If anyone's still wondering why newspapers aren't doing so well, did you all notice Gannett Blog reports 25 of its impartial journalists working at Wisconsin papers violated Gannett's Principles of Ethical Conduct for Newsrooms by signing petitions to recall Governor Scott Walker? We're shocked, aren't we?
Add to that our own Bloomington Herald Times banning Scott Tibbs for doing precisely what Editor Bob Zaltsberg demanded he do. The issue was the paper's paper-thin sensitivity about precisely how its readers would be allowed to refer to the slaughter of unborn children carried out just up the street from Zaltsberg's office, at Planned Parenthood's abortuary. So they gagged Mr. Tibbs for a time, then restored his commenting privileges this weekend sending Mr. Tibbs the following announcment that his punishment was over...
Subject: Important notification from HeraldTimesOnline.com
Date: Mon, March 26, 2012 2:42 pm
Dear SCOTT TIBBS:
This is notification that your commenting privileges on HeraldTimesOnline.com have been automatically restored.
To which Mr. Tibbs responded:
Dear Herald Times Online Staff,
OK, my suspension has ended and I am allowed to comment again.
I have a serious question and I think I deserve an answer. As a matter of fact, I think all of your readers deserve a public answer to this question.
Is it or is it not permissible for me to refer to abortion as "killing" an unborn child?
Mr. Zaltsberg said the following in an email to me last year:
Killing is not the same as "murdering." While there still is some debate about whether PP is killing babies, that's not the point here. If your post said, "In other words, stop killing babies and you can have the money" it would be left up.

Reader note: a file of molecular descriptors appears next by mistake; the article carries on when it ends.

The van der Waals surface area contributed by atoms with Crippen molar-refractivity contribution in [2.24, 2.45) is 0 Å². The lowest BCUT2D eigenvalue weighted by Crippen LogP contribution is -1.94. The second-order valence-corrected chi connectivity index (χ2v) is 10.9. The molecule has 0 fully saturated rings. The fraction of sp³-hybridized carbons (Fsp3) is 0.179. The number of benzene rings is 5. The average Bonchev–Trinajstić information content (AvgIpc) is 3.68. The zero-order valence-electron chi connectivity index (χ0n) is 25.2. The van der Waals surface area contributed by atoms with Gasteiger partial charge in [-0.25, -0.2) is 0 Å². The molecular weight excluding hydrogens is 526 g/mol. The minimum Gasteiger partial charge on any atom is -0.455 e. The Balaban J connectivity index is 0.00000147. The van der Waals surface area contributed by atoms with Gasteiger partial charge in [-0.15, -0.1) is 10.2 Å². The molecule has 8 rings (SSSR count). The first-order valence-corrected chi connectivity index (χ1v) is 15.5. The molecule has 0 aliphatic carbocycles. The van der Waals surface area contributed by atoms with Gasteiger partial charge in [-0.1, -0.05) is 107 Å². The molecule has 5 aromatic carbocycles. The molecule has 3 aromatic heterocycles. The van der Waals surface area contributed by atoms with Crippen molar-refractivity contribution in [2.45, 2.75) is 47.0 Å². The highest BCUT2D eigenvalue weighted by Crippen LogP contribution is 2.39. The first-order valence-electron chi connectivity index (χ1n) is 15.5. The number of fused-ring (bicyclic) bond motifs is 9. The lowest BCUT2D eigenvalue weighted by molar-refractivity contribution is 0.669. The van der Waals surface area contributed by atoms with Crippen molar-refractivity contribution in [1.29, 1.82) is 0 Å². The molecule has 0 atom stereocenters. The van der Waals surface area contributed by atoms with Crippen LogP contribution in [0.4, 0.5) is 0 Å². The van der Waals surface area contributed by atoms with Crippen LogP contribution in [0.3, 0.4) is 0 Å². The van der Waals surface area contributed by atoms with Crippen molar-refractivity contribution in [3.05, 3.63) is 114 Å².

Yet when I used that exact terminology in this thread, my post was deleted and I was suspended for two weeks.
So which is it? Am I permitted to say abortion is killing or not?
Frankly, Herald Times Onine comment "policy" leaves a lot to be desired. The fact that even quoting articles published in the Herald-Times will get a comment deleted leads one to believe that moderation is not based on "policy" but on the whims of the moderators.
I wonder whether newspaper publishers in Nazi Germany allowed readers to refer to those paid to slaughter Jews for pay in the Third Reich's concentration camps as "killers?"
Seems likely not since such radical language might have led to citizen's questioning the newspapers' impartiality, and possibly even to some of Hitler's "little people" questioning whether Jews may, in fact, have been real people under the law. Dangerous stuff, that.
No wonder the Herald Times is so very careful. Can't have anyone thinking Jews, slaves, and little babies are persons under the law with all the rights to life, liberty, and happiness recognized as properly accruing to those real persons who, for instance, have a degree from the Indiana University School of Newspeak. (TB)